Got my first tomato!

Hey all, well I got my first Tomato! Although it is really acidic, any way to cut down on the acidity of tomatoes? I also have my eggplant coming along very well, I don't want them to be really acidic either, again any way to cut that?
Thanks Dave
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Is there nothing to do to the soil etc.? Not necessarily this year but in the future?
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Lattés wrote:

No. Just select from a less acidic variety. Don't mess with your soil too much. It is already showing itself fertile and you don't want to change that except to possibly make it even more fertile.
Bill
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Zone 5b (Detroit, MI)
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I don't think there is necessarily a distinct relationship between acidity level of the soil and acidic "tasting" tomatoes. While it seems a simple relationship it often isn't true. Its not like you can pour sugar on the ground and get sweeter fruits. At least no one has have suggested it! This is much like the assumption that eating fat makes you fat. Yet we don't feed pigs lots of oils and butter and they seem rather plump. And lots of people have lost wait on Atkins-type diets that eat lots of fats and no carbs. The chemistry involved usually doesn't work that simply.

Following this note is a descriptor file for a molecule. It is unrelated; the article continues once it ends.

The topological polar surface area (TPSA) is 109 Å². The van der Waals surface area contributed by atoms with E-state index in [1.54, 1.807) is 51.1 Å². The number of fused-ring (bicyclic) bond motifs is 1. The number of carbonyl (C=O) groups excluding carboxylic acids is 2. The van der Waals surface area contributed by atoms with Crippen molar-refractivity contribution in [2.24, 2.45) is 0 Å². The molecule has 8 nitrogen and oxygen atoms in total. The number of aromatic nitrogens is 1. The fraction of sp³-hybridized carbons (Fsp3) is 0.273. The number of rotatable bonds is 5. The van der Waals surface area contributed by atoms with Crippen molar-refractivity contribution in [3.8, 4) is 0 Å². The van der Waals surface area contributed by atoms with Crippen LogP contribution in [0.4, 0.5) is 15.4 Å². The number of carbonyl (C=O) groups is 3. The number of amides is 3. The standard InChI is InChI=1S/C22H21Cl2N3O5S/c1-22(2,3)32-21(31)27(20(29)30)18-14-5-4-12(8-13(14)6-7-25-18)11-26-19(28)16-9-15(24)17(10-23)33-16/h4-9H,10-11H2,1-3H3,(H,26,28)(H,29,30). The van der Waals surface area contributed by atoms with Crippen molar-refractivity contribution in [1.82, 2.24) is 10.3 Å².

I found some web pages that discussed that the difference in acidity we taste in tomatoes isn't due to changes in acidity but the presence of other flavors (particularly sweetness) that mask the ever-present acidity. Some hybrid do offer lower acidity, but I wonder if they just mask the acidity or actually have a significant;y lower pH.
Try eating them at diffrent amounts of ripeness. Taste them when they've just barely turned and then taste others that are left on the vine an extra day, two, three. Mine turn reddish orange, then spend a few days deepening to a deep solid red. I've eaten them at different points and leaving them on the extra day or two has made a diference. Most recommend backing off on water and fertilizer at this point. The drier conditions supposedly producing sweeter/concentrated flavor in fruits or more fragnant/pungent herbs.
You may not like the strain of tomato you are growing. I believe my neighbor is growing a type of tomato that is low in acidity. I'm thinking it was Jet Star-but I'm not positive.
There may be trace minerals that are lacking, or insufficent nutrients.
A soil test will let you know how your soil is doing in major and minor nutrients. DiGiTAL ViNYL (no email) Zone 6b/7, Westchester Co, NY, 1 mile off L.I.Sound 1st Year Gardener
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Was it fully riped?

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